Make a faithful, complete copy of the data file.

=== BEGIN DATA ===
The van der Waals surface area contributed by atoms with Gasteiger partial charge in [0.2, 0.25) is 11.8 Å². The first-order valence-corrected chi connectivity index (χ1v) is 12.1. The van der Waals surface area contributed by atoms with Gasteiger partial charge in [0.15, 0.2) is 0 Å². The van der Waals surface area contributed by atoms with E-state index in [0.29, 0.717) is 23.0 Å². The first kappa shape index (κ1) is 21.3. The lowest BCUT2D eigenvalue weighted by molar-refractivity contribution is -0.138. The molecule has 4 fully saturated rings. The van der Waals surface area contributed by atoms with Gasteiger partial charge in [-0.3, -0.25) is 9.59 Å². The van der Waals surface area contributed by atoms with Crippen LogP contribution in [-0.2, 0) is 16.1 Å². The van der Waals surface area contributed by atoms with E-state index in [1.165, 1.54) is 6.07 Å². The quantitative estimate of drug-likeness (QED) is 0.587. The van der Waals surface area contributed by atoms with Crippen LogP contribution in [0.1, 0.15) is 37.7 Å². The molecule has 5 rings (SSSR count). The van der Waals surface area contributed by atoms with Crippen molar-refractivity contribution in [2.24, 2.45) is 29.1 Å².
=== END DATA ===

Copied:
The van der Waals surface area contributed by atoms with Gasteiger partial charge in [0.2, 0.25) is 11.8 Å². The first-order valence-corrected chi connectivity index (χ1v) is 12.1. The van der Waals surface area contributed by atoms with Gasteiger partial charge in [0.15, 0.2) is 0 Å². The van der Waals surface area contributed by atoms with E-state index in [0.29, 0.717) is 23.0 Å². The first kappa shape index (κ1) is 21.3. The lowest BCUT2D eigenvalue weighted by molar-refractivity contribution is -0.138. The molecule has 4 fully saturated rings. The van der Waals surface area contributed by atoms with Gasteiger partial charge in [-0.3, -0.25) is 9.59 Å². The van der Waals surface area contributed by atoms with Crippen LogP contribution in [-0.2, 0) is 16.1 Å². The van der Waals surface area contributed by atoms with E-state index in [1.165, 1.54) is 6.07 Å². The quantitative estimate of drug-likeness (QED) is 0.587. The van der Waals surface area contributed by atoms with Crippen LogP contribution in [0.1, 0.15) is 37.7 Å². The molecule has 5 rings (SSSR count). The van der Waals surface area contributed by atoms with Crippen molar-refractivity contribution in [2.24, 2.45) is 29.1 Å².